MINNEAPOLIS — Minnesota prosecutors and a defense attorney for one of two former Minneapolis police officers who still face a state trial in George Floyd’s killing have made dueling requests for a new trial date, with the state hoping to have a trial as soon as this summer, while a defense lawyer wants to push it to next spring.
Tou Thao and J. Alexander Kueng are charged with aiding and abetting both second-degree murder and second-degree manslaughter in the May 2020 killing of Floyd. Their trial was supposed to start earlier this month, but Judge Peter Cahill postponed it until Jan. 5, saying that would improve prospects for a fair trial.
But on Friday, state prosecutors requested a speedy trial on behalf of Floyd’s family. Under Minnesota law, that means the trial could start in mid-August. Kueng’s defense attorney, Tom Plunkett, followed with a document filed Sunday that seeks a longer delay – until April – because he has a scheduling conflict.
Cahill will hold a hearing on the issue Tuesday.
Thao and Kueng were already convicted of federal counts of violating Floyd’s rights. Their former colleague, Thomas Lane, was also convicted on a federal count and pleaded guilty in May to a state charge of aiding and abetting second-degree manslaughter. All three are free pending their federal sentencing hearings, which have not been set.
Other than citing a statute that calls for a speedy trial, state prosecutors gave no additional reason for their request. But Minnesota Attorney General Keith Ellison previously said that it was unfortunate “for the victims, the witnesses, and community that the opportunity to seek justice has been delayed.”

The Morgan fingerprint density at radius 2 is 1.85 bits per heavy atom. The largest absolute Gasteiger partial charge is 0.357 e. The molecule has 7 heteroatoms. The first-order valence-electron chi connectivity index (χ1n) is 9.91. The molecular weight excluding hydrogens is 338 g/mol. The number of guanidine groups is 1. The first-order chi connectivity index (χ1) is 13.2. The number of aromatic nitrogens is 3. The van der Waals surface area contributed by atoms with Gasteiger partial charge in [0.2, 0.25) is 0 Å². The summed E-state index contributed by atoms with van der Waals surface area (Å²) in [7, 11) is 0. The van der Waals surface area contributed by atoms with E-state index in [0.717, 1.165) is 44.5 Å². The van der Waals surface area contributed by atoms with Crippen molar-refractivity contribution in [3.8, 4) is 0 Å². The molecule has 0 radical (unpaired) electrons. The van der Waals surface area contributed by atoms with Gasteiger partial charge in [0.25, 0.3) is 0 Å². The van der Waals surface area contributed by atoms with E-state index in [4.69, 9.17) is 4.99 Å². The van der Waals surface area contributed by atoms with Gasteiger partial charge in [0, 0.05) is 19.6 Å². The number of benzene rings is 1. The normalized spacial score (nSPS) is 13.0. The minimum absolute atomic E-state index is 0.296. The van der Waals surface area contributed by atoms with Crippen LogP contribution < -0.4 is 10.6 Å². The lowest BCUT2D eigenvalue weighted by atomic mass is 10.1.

Plunkett said in his filing, which was made public Monday, that he discussed his request for an additional delay in a teleconference, but the state said it couldn’t agree to it. Plunkett wrote that Thao’s attorney, Bob Paule, did not object to another postponement.
Plunkett also wrote that there were two in-chambers conferences – on March 9 and on May 27 – in which plea negotiations, trial scheduling, and other matters were discussed. He said he told the court then that he would be unavailable for trial from January through March.
Cahill also presided over last year’s trial of former Officer Derek Chauvin, who was convicted of second-degree murder and sentenced to 22 1/2 years for kneeling on Floyd’s neck as the Black man said he couldn’t breathe. Chauvin, who is white, has been in prison since that conviction. He also pleaded guilty to a federal civil rights charge.